They do have dedicated midwives who help with birth trauma and our local hospital has a chap who does birth trauma therapy. There is help out there. Avail yourself of it.

Having ds is the best and most healing thing I've ever done.

prissyenglisharriviste Wed 29-May-13 14:20:11

Most consultants are more than happy to deal with women after traumatic first births - a lot of women are dealing with subsequent pregnancies with disabled children at home, and consultants do understand how stressful it is to be facing (however unlikely) a similar scenario.

Do ask for a debrief about your first birth, and go through where things went wrong in detail, and discuss openly about likelihood of recurrence.

In cases where brain damage was caused by hypoxia etc, often the consultant will recommend an ELCS anyway, to reduce maternal anxiety and put a 'plan' in place.

badchat Wed 29-May-13 14:15:40

Yes, I really think my doula was worth the money (£800 for two antenatal visits, each of about two hours, attendance during whole of birth (c8pm - midnight in my case I think), and a follow-up visit, plus unlimited phone/email contact if you wanted it and loan of TENS machine.

However, it does depend what you personally want/need and whether you can find a doula you really feel comfortable and happy with.

For me, the most important things were the chance to talk about/process my first birth experience and get myself in a really good mental space before the birth and being able to trust that someone else would sort everything out and all I needed to worry about was labouring.

She was also a really calming presence and really helpful at getting me to listen to myself. For example, when I started panicking that contractions were getting close and I ought to be doing something, my doula recommended I stop timing and asked me what I felt like doing - I realised I felt like lying down, even though I thought I 'ought' to be going to the hospital, so I did that and instantly felt better. Then when I realised I wanted to go to the hospital she dealt with all the notes, talking to midwife about my birth plan etc. and all I had to do was make myself comfortable and get on with it. I felt protected and supported.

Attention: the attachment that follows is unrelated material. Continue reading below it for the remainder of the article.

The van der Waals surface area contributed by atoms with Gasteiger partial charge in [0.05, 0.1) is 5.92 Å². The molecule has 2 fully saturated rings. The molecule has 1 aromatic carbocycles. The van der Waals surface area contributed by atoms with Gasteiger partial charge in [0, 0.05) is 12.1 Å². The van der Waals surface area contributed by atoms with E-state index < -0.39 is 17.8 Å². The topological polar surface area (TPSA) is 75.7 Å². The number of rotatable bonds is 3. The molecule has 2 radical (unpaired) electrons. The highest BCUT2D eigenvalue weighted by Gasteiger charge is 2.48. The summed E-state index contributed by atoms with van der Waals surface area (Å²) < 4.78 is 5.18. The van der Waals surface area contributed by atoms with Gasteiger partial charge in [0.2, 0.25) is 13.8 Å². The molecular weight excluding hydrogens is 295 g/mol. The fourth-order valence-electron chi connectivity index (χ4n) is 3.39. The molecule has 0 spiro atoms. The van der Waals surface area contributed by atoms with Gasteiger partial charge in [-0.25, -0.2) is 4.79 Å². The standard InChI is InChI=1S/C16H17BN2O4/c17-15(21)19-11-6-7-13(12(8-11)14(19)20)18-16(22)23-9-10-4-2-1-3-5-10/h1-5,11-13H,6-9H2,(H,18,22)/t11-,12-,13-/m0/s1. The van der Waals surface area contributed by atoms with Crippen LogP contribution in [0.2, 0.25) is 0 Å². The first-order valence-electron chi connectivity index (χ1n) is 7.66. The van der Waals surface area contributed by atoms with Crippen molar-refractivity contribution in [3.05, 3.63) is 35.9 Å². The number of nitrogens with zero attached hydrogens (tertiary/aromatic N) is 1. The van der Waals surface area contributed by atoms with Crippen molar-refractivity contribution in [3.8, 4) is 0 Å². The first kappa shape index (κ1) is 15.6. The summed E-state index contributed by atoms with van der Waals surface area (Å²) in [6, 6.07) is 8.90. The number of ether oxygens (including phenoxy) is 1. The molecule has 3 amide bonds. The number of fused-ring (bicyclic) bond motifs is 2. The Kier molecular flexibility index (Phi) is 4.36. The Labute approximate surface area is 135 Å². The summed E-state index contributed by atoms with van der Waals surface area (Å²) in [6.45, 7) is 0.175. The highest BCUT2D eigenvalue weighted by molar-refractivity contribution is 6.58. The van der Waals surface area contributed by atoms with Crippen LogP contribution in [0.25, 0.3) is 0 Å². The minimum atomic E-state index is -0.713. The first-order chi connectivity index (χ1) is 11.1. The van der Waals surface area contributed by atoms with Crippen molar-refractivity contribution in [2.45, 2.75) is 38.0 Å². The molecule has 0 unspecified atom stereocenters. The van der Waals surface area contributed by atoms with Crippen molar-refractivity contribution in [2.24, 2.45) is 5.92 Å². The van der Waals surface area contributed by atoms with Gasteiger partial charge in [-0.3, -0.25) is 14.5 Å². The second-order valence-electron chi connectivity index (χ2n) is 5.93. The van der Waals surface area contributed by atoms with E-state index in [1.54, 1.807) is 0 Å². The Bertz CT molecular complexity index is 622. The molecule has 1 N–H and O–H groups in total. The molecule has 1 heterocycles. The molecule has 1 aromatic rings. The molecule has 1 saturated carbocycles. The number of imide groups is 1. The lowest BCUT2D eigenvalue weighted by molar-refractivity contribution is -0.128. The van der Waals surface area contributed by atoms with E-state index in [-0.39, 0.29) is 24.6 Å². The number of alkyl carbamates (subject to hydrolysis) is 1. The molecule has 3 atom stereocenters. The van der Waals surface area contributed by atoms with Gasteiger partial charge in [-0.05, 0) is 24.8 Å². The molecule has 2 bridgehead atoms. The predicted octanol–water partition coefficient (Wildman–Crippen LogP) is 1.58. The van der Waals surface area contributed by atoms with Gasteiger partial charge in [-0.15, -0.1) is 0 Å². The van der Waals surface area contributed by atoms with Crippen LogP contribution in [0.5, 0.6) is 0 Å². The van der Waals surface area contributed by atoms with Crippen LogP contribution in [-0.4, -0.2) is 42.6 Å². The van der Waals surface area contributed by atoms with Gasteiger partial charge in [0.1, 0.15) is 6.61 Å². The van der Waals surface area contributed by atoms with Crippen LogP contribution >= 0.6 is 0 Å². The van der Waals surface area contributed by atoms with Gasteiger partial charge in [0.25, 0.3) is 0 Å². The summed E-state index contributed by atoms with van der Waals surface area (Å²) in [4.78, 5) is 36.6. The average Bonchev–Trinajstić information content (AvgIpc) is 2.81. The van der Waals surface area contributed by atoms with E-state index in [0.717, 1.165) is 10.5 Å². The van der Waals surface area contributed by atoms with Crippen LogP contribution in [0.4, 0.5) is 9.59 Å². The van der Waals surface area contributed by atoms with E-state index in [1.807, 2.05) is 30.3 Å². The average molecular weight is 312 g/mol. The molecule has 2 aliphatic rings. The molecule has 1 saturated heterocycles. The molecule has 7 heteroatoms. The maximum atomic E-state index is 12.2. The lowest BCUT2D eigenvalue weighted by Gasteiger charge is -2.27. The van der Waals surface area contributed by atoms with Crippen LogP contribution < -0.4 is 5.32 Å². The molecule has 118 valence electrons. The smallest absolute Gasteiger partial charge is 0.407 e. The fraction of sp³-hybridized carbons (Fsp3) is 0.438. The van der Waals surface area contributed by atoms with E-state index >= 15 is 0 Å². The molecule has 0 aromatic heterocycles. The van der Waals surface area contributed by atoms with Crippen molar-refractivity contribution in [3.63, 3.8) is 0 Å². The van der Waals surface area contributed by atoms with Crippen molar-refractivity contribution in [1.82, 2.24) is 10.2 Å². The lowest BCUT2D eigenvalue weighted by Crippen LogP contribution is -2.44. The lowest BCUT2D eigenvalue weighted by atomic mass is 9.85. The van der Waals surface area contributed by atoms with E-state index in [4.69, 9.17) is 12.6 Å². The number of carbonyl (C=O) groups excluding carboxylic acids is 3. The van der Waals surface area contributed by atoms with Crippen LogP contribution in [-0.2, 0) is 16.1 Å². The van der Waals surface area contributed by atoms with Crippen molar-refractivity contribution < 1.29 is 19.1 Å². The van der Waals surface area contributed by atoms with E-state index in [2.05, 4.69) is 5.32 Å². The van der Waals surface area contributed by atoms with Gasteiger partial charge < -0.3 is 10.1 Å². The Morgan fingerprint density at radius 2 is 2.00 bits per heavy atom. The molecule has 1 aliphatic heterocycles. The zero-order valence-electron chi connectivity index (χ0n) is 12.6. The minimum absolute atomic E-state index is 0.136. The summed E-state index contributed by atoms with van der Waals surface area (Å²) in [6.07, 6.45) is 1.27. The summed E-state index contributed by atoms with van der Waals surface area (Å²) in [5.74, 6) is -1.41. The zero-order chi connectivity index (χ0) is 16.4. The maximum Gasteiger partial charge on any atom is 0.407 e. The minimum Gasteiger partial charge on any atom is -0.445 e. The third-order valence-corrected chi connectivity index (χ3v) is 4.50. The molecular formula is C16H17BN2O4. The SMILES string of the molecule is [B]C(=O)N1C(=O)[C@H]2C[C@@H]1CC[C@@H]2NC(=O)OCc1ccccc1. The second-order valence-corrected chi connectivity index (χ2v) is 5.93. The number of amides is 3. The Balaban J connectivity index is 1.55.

It's probably worth talking to a couple in your area to get an idea what they think they offer and see if you warm to them. If it doesn't feel quite right it might not be for you, but it might be that it makes sense when you meet one you like. I think most doulas would meet up to chat through what they would do so you can get to meet them before deciding to hire.

I don't know anything about independent midwives, so not sure what that would be like.

TACrazy2 Wed 29-May-13 11:30:05

Thank you all for taking the time to post your stories. It's so lovely to hear that you have had much better experiences the second time around.

This has given me renewed faith that I can have a positive birth, even if I end up getting induced like last time...

badchat - is a doula worth the money do you think? I've also thought of an independent midwife, not sure which is more useful. The main issue I had was that the hospital was too busy to look after me so I was more or less left alone for long periods, even though I was in excruciating constant pain, with no real gaps in-between contractions and only gas and air.

tasmaniandevilchaser Mon 27-May-13 23:11:38

Hi I had a difficult tho not traumatic birth with DC1, so i don't know how useful my story is but just in case - here it is. l1st labour was long and painful. I had done lots of yoga, listened to hypnobirthing CDs but I was induced with the drip and baby was posterior so I just needed an epidural. I was really frightened for a lot of the labour, even with the epidural it was still painful. This time I was nervous but again listened to a hypnobirthing CD and read a brilliant book by Juju Sundin called something like 'birth skills'. The labour was a really powerful, amazing experience. After the 1st time I really couldn't have thought birth could be like that. It was a lot quicker and i was totally in control, calm, even though I was induced again and hooked up to monitors in the triage for most of the labour. I didn't push at all, DC2 just kind of came out with the contractions! It is possible for it to be totally different. Good luck

badchat Mon 27-May-13 19:50:01

I would second that about talking thru your first birth with someone. I hired a doula 2nd time round and we spent several hours before the birth talking through everything I was scared of and what I hoped for. It was SO helpful - I got to park my baggage from the trauma of 1st birth and really feel clear about what I wanted instead of just blindly panicking.